According to The Font of All Human Knowledge:
Bedřich Smetana was a Czech composer who pioneered the development of a musical style which became closely identified with his country’s aspirations to independent statehood. He is thus widely regarded in his homeland as the father of Czech music. Internationally he is best known for his opera The Bartered Bride; for the symphonic cycle Má vlast (“My Homeland”), which portrays the history, legends and landscape of the composer’s native land; and for his First String Quartet, From My Life.
“My Fatherland” is described as a cycle of six symphonic poems. Interestingly, according to the article quoted above, it was composed after illness had rendered Smetana completely deaf in both ears. The second part of the cycle is entitled “Vltava” and it was finished in late 1874. As the article explains, it was named for, and inspired by, “the river that runs through Prague towards its junction with the Elbe [and] is Smetana’s best-known and most internationally popular orchestral composition”.
And why, you may ask, am I writing about Smetana and “Vltava“? Because the Czech black metal band Cult of Fire have recorded a two-song EP dedicated to the composer and will be releasing it on 7″ vinyl through Iron Bonehead Productions on the 140th anniversary of Smetana’s completion of “Vltava“: December 8, 2014. This is the band’s fourth studio release overall, and thus it’s entitled Čtvrtá Symfonie Ohně (The Fourth Symphony of Fire), with cover art created by David Glomba.
photo by Maija Lahtinen
The band have explained that the EP was originally intended for release after their first album, 2012’s Triumvirát, but was delayed due to their “fascination with India”, which led them to write and record their second album — मृत्यु का तापसी अनुध्यान (“Ascetic Meditation of Death”) (reviewed here). The EP consists of two songs, named respectively for the Czech river Vltava and the Slovak river Váh.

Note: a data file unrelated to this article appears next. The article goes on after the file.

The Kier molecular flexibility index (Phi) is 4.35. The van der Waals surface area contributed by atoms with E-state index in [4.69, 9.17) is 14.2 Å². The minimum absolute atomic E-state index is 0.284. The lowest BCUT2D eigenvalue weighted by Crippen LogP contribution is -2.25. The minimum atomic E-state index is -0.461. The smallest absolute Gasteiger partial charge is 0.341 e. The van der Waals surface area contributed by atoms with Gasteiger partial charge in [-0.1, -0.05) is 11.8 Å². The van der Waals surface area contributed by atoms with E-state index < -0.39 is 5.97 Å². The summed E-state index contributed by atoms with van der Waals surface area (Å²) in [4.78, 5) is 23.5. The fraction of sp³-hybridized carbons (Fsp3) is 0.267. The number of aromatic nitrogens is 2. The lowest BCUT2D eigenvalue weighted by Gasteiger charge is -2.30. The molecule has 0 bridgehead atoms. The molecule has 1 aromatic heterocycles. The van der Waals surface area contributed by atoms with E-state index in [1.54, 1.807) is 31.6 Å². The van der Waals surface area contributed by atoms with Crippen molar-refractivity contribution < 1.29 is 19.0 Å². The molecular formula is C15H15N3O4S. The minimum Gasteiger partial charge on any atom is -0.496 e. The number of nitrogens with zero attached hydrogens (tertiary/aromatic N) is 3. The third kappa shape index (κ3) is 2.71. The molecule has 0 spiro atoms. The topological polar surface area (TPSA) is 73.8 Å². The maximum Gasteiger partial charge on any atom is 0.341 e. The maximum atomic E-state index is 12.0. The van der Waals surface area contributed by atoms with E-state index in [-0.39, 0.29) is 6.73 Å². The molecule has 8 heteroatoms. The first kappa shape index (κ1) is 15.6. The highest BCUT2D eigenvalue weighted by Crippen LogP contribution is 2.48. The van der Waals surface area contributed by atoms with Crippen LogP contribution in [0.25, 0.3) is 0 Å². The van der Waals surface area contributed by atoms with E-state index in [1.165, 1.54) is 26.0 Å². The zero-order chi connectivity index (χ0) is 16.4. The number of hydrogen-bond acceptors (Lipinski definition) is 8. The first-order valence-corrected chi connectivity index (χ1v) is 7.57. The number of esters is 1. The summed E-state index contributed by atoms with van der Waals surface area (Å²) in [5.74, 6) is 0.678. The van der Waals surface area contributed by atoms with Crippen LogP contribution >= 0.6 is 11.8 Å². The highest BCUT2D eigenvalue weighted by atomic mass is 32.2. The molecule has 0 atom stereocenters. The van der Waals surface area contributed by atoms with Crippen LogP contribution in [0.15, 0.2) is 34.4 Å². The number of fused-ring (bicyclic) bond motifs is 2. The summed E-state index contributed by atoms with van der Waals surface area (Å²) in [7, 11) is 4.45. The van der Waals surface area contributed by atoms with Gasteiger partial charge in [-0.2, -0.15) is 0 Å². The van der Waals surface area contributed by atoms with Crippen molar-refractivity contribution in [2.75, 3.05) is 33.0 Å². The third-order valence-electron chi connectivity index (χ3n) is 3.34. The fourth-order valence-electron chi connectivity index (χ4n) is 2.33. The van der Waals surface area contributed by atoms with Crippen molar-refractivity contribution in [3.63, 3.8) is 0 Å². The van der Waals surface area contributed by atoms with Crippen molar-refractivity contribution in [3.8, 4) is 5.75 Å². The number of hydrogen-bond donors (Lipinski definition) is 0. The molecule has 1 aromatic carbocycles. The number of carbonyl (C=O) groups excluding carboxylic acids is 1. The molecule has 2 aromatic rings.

There is indeed a symphonic air to the music, but not so much because of the presence of orchestral-style keyboards as because of the sweeping, dramatic atmosphere of the music. One of the few overtly orchestral references comes at the beginning of “Vltava, when the sound of timpani and darting strings (which might be created with a keyboard or a guitar) precede the appearance of heavy, slow riffs and then eventually a tornado of blasting drums and guitar distortion, which merge together into a raging storm of sound. That darting strings-like melody flashes throughout the song, often barely audible when the storm is at the peak of its fury — but still an electrifying presence.
“Váh” is, if anything, even more dramatic, building gradually from the sound of flowing water and slow reverberating guitar notes into a torrential flood of blasting percussion and tremolo’d chords. A high, transfixing guitar melody meanders through the shroud of holocaustal sound, eventually arcing skyward with a blood-pumping melody as the rhythm transforms into a kind of slow, stately march. As the song builds to a crescendo with thundering double-bass, an avalanche of tom rolls, and potent repeating riffs, the emotional intensity of the music swells gloriously, much like the final movement of a symphony. Fittingly, the sound of water that reappears at the end is the sound of nature’s power.
In a nutshell, Čtvrtá Symfonie Ohně is inspired and inspiring, both melodically resplendent and savagely powerful.
UPDATE: Below you can now listen to the first song on this EP, “Vltava”.
P.S. If you want to explore the evolution of Cult of Fire’s music, I discovered for the first time today that their 2011 debut EP 20:11 has been available for streaming on Bandcamp via Sarlacc Productions, who recently released it on tape — and sold it out during pre-order. I’ve put the link below, as well as an embed of the stream.